People who need ear, nose and throat surgery have to wait over a year because there is a critical shortage of specialists in that field, Minister of Science, Technology & Tertiary Education Minister Fazal Karim has revealed. But there is hope around the corner, he announced at yesterday’s post-Cabinet media briefing. Cabinet yesterday approved an Ear, Nose and Throat (ENT) postgraduate programme in a bid to address the severe shortage in the health sector, the minister said. “There is a long waiting list. “For every 50,000 people with ENT diseases, there is only one specialist in T&T.
“There are eight ENT surgeons in the public health sector and two in private practice. “There should be 26 ENT specialists in the country,” he said. For those who may wish to go overseas for surgery, the situation in the United States and the United Kingdom is not much better. Karim said there is one ENT surgeon for every 35,000 people in the US and one for every 46,000 in the UK. He said the ENT postgraduate programme will start in September this year with the enrolment of six students. It will run for eight years, with three students in each year after. It will take about one and a half years for each student to graduate and enter the public health system, the minister said. “We want to reduce the waiting time,” he said, noting that the Health Ministry is also supporting the ENT programme. “We see this as an important step in satisfying the needs in the health sector.”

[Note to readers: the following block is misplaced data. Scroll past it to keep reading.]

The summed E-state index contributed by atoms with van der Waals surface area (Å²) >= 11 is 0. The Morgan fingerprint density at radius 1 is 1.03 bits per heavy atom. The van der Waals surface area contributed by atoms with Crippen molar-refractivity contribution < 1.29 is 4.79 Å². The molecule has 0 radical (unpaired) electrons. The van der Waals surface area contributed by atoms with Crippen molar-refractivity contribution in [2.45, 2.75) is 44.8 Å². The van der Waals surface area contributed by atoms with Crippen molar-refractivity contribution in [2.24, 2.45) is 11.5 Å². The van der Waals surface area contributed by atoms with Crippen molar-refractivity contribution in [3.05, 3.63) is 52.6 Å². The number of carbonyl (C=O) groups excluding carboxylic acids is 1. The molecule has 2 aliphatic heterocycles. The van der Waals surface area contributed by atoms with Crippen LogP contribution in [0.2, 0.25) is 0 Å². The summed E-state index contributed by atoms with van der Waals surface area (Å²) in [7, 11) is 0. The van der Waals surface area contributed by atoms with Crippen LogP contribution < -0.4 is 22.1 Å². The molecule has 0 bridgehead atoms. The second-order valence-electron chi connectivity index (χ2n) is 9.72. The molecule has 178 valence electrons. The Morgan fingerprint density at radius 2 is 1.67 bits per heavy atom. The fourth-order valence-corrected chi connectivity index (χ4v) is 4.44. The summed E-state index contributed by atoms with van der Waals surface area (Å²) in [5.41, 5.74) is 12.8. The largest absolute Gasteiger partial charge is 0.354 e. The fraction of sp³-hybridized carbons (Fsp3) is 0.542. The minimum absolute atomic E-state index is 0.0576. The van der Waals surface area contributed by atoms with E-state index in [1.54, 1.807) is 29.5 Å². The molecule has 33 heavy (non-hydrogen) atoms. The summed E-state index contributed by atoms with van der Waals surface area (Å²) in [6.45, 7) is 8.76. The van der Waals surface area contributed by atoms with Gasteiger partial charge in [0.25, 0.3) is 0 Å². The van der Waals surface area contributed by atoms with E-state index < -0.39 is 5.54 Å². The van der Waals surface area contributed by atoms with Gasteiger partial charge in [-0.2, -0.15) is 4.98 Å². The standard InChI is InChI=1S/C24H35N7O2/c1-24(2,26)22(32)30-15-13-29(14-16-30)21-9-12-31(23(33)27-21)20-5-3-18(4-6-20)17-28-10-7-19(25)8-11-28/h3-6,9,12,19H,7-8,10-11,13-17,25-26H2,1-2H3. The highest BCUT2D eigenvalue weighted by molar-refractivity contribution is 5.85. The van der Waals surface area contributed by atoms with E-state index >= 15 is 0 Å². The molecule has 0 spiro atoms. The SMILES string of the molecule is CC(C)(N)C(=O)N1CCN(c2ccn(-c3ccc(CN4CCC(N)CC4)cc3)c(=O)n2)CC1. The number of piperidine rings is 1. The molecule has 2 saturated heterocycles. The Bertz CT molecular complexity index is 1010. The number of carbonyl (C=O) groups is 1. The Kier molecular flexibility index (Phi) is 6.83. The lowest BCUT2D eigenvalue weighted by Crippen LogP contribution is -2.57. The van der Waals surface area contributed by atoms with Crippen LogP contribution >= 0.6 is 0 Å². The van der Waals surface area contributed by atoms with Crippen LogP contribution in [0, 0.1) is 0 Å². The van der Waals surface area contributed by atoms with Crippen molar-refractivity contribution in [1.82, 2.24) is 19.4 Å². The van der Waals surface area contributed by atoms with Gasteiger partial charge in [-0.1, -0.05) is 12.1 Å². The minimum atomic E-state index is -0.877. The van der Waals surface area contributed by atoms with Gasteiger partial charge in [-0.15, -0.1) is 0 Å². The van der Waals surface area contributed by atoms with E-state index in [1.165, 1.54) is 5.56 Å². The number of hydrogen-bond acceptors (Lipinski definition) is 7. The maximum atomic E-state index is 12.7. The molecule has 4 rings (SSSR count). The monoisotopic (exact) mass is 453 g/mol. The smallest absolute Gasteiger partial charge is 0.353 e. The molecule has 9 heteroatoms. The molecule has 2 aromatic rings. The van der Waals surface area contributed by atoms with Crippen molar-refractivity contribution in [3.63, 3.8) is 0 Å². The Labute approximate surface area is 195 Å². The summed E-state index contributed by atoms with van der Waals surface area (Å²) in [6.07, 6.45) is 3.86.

The courses will be taught at the Faculty of Medical Science at the Eric Williams Medical Sciences Complex and will cost the Government $30,000 per student through the Government Assisted Tertiary Education programme. Students, who may comprise existing medical personnel interested in expanding their portfolios, will also get practical training at the San Fernando and Port-of-Spain hospitals, Karim said. He pointed out that there was also a shortage of neurosurgeons and said he expected to get Cabinet approval for his ministry to tackle this problem, too. The new ENT graduates, because their education will be government-assisted, will be obligated to work on contract in the public health sector, Karim said.